African American Studies
INTERVIEWER: Mark Naison, Natasha Lightfoot
INTERVIEWEE: Linval DaCosta
SUMMARY BY: Patrick O’Donnell
Linval DaCosta is a supervisor in the New York City Housing Authority and a head organizer for the Cricket in the Bronx league. He was born in Kingston, Jamaica in 1938 and came to the US on December 10, 1950, whereupon he joined his parents, who had already immigrated. He did his elementary-middle schooling in Harlem, attended Stuyvesant High, and then went to CUNY Baruch for college, where he was (and continues to be) a member of the NAACP. He grew up playing cricket and soccer in Jamaica, and upon moving to the US, he and his brother began to play on Jamaican teams in Central and Van Cortland Parks. In the States, his family predominately associated with other Jamaicans and West Indians. He met his Jamaican-born wife in 1961 (he was “attracted to half-Chinese girls” at the time), after his family had moved to the Bronx. DaCosta lived in a number of neighborhoods throughout Manhattan and the Bronx which were in the midst of demographic transitions. In many cases his family would be the only black family on the block most of the neighbors would be Jewish or Irish.
DaCosta has been closely involved with cricket since he began playing as a young man in Jamaica. In New York, he served many times as president, vice-president, and secretary of the Wembley Cricket Club, which was mostly composed of Jamaicans and players from the West Indies. The team would compete with cricket teams from around the city, and even teams from Columbia University and Howard University in DC. Occasionally, the team would go on tour to play local teams in Jamaica, and DaCosta went on a few of these tours. Because most of the initial members of the club are senior citizens now, the Wembley club is largely a social club, and the members socialize with other cricket players throughout the Bronx. Because baseball, football, and basketball are the sports of choice of the children of Jamaican immigrants, cricket is not as popular as it once was in the Bronx.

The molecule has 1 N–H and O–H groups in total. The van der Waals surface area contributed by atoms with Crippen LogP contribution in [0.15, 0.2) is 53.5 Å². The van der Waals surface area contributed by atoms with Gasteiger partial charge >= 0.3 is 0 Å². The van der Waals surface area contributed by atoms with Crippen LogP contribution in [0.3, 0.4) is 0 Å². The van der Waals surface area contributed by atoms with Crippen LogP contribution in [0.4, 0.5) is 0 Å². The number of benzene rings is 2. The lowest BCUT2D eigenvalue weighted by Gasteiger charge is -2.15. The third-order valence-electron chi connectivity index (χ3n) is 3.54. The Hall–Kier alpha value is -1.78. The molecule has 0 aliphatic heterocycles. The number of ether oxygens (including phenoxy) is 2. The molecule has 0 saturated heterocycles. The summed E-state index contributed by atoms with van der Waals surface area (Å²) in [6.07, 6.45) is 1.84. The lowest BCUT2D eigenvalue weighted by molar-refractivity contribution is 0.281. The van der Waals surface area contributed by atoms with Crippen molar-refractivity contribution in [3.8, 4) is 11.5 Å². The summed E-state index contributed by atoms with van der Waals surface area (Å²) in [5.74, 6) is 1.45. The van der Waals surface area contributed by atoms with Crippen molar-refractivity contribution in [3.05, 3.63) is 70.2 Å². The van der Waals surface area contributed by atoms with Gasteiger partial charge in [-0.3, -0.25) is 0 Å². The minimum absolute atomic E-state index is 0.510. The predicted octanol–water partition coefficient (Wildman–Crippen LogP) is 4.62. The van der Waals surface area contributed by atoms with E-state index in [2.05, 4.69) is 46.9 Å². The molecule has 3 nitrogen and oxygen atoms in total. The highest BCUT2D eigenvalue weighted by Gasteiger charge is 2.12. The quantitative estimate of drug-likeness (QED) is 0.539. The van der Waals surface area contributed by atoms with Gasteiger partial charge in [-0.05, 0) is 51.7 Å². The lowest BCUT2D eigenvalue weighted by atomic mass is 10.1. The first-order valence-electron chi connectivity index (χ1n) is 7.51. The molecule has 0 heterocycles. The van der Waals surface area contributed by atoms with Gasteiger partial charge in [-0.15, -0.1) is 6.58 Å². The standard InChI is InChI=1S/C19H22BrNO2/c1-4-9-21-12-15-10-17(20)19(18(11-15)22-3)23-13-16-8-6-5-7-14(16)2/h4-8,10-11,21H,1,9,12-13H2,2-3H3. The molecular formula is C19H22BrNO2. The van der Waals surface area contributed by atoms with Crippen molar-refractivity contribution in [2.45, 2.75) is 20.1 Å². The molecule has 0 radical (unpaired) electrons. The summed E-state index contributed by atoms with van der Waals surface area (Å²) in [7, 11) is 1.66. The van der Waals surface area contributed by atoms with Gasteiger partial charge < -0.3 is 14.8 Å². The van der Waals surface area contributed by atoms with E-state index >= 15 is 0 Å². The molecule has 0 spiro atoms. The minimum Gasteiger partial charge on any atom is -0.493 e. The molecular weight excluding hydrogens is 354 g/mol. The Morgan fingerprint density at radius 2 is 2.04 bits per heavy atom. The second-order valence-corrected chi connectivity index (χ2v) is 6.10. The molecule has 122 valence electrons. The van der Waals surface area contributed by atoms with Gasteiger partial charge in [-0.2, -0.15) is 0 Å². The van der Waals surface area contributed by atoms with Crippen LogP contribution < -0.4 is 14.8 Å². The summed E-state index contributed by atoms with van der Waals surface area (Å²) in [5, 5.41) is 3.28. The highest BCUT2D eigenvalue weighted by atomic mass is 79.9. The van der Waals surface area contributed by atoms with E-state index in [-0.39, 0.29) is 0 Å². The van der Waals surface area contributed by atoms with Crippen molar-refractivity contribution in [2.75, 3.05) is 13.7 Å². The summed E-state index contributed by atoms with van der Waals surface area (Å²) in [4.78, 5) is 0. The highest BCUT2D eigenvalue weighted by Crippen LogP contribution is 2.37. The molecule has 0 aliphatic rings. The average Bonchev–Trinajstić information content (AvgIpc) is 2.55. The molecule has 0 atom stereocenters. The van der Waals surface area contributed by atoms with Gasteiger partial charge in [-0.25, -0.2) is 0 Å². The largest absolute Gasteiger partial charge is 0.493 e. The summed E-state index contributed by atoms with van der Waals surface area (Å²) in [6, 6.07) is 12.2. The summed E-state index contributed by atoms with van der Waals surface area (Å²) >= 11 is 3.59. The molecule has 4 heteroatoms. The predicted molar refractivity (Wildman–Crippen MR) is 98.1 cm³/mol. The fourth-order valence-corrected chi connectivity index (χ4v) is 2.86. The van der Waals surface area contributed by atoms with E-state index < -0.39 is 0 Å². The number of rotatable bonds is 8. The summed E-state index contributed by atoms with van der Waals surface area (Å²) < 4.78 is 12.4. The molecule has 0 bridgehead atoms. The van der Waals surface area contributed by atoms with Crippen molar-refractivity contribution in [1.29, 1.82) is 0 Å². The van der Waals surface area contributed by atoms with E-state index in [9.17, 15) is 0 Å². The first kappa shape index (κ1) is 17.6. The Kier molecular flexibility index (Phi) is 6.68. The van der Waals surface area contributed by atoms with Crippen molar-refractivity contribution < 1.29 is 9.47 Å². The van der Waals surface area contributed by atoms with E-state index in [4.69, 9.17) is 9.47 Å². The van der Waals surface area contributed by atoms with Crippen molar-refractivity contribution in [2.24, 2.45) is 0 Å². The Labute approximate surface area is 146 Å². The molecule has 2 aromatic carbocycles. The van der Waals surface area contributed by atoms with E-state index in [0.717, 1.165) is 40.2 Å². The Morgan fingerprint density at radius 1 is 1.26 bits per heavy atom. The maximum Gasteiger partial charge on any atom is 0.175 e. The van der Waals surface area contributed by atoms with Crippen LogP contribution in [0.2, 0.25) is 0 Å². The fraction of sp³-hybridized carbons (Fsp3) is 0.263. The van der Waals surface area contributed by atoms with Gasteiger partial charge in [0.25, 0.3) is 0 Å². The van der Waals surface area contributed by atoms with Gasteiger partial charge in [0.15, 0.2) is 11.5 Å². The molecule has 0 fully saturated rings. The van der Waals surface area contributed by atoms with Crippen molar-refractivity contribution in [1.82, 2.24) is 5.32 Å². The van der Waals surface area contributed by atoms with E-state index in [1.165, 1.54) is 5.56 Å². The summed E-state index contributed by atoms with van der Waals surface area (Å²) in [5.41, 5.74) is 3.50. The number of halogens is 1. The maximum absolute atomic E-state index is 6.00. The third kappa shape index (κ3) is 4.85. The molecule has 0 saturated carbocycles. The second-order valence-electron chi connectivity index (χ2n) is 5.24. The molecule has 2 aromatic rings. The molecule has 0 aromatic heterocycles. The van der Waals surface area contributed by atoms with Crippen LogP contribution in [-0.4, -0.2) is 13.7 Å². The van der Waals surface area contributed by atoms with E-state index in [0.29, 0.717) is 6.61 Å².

DaCosta’s first job was as an investigator for the Housing Authority, where he was one of the few black officers in the Public Housing Authority. His job was to visit the homes of people who were receiving financial and housing assistance from the government and ensure that these homes were in order—and that their financial situation was such that they required public assistance. He worked in this capacity during some of the roughest times in New York (70’s and 80’s) and witnessed a good deal of the effect of the poverty, desperation, and drug-related crime that characterized that period.
Today, DaCosta stays involved with the Bronx cricket culture as a member of the Wembley Athletic Club, which is a social club and lounge on 239th St. in the Bronx.
DaCosta, Linval. October 4, 2007. Interview with the Bronx African American History Project. BAAHP Digital Archive at Fordham University.
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